The Power of Gut Bacteria to Influence Mental Health
The Power of Gut Bacteria to Influence Mental Health
I am a final year PhD student at the Centre for Affective Disorders at King’s College London. I would like to share with you some of our latest work on my topic of interest — the involvement of the gut in mental health. Have you ever had butterflies in your stomach? Or maybe a gut feeling? How about describing a big disappointment as being ‘gutted’? Expressions like these appear in many languages throughout the world. They are evidence that on an instinctive level we associate the gut with a range of emotions from sadness and disappointment to excitement, intuition, and even love. And even though Hippocrates postulated a role for the gut in mental illness as early as 4th century BC, modern science dismissed the gut-brain-mood relationship until fairly recently.
The bacteria in and on our bodies vastly outnumber the cells and the largest proportion of these reside in the gastrointestinal tract (the pathway in which food enters and leaves our bodies). There, they form a complex, dynamic and ever-changing ecosystem, also known as the gut microbiota. The gut microbiota performs various crucial functions for our wellbeing and survival, such as digestion, production of metabolites (that is, any substance produced during digestion), development and regulation of the immune system, and production of neurochemicals involved in mood regulation, such as serotonin. An imbalance in the microbiota (that is an increase of harmful bacteria at the expense of beneficial bacteria or a lack of bacterial diversity) has been linked to numerous medical conditions, among which are inflammatory bowel disease (IBD), obesity and some autoimmune diseases.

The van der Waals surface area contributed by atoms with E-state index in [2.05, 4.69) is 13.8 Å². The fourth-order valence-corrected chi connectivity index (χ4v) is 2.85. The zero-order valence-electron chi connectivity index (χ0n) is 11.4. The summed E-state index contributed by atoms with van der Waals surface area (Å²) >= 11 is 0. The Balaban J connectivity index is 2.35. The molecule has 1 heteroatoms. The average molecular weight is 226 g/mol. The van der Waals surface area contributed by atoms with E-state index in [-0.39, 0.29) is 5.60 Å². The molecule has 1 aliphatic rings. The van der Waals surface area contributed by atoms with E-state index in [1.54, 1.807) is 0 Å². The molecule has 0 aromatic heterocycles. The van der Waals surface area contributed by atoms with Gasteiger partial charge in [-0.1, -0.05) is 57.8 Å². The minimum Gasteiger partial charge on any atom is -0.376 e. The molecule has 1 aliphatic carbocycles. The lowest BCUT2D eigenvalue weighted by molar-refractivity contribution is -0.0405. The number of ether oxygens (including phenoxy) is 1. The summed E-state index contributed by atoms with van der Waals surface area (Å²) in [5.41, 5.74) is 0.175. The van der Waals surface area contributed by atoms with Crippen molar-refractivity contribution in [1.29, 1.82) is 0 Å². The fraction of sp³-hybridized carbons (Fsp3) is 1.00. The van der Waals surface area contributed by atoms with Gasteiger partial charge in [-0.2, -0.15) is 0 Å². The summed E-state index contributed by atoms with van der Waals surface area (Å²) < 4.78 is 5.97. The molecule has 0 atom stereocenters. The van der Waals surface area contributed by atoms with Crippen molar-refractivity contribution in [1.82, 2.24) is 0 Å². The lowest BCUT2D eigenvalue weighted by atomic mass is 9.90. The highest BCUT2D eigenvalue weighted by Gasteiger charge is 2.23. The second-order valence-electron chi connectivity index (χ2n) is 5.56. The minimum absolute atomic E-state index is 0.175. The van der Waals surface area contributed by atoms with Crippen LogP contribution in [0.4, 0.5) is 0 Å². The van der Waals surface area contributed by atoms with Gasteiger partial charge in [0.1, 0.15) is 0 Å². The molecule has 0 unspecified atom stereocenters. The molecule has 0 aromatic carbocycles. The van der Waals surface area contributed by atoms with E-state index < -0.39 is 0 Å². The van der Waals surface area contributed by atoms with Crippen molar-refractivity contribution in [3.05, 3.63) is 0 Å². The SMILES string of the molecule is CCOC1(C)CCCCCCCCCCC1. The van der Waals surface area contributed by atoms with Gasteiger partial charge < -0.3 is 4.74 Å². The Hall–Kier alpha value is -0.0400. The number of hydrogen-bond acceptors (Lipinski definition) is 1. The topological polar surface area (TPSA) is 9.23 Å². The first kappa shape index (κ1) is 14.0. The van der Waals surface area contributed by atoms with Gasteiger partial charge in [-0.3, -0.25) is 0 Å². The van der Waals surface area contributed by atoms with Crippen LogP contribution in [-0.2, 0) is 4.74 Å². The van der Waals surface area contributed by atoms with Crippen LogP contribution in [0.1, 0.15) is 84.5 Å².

The Gut and Mental Illness
Most recently, owing to advances in sequencing technologies, we have been able to discover the complex bidirectional ways through which the gut microbiota communicates with the brain (also known as the gut-brain axis) and have begun to unpick its involvement in the development and progression of mental illness. For example, we have seen that microbial imbalance in the gut can increase the production of inflammatory molecules, lead to an overactivation of the hypothalamus-pituitary-adrenal (HPA) axis, which produces the stress hormone cortisol, and reductions in brain-derived neurotrophic factor (BDNF) — a protein necessary for normal neuron development and function. Interestingly, by using animal models of mental illness, researchers have shown that mice that have been transplanted microbiota (via a fecal microbiota transplant, or FMT) from a person with a condition such as depression, anxiety, autism spectrum disorder or schizophrenia developed behavioural and physiological symptoms of the respective condition, whereas mice receiving FMT from healthy people did not.
So what is different in the gut microbiota of people with mental health conditions?
Many studies have now shown that, when compared to healthy controls, people with mental health conditions have notable differences in the composition of their gut microbiota, and specifically, in the levels of specific bacteria. This has led people to believe that we could potentially treat or even diagnose mental health conditions by analysing the levels of such bacteria (via stool sample analysis) when a patient comes to the clinic. However, for us to be able to use these microbial differences to assist diagnosis, we need to first demonstrate that they are unique to the condition we want to diagnose (i.e. that they aren’t the same in someone with bipolar disorder and someone with psychosis, for example). Therefore, we first need to meticulously compare these bacterial differences across the range of psychiatric conditions.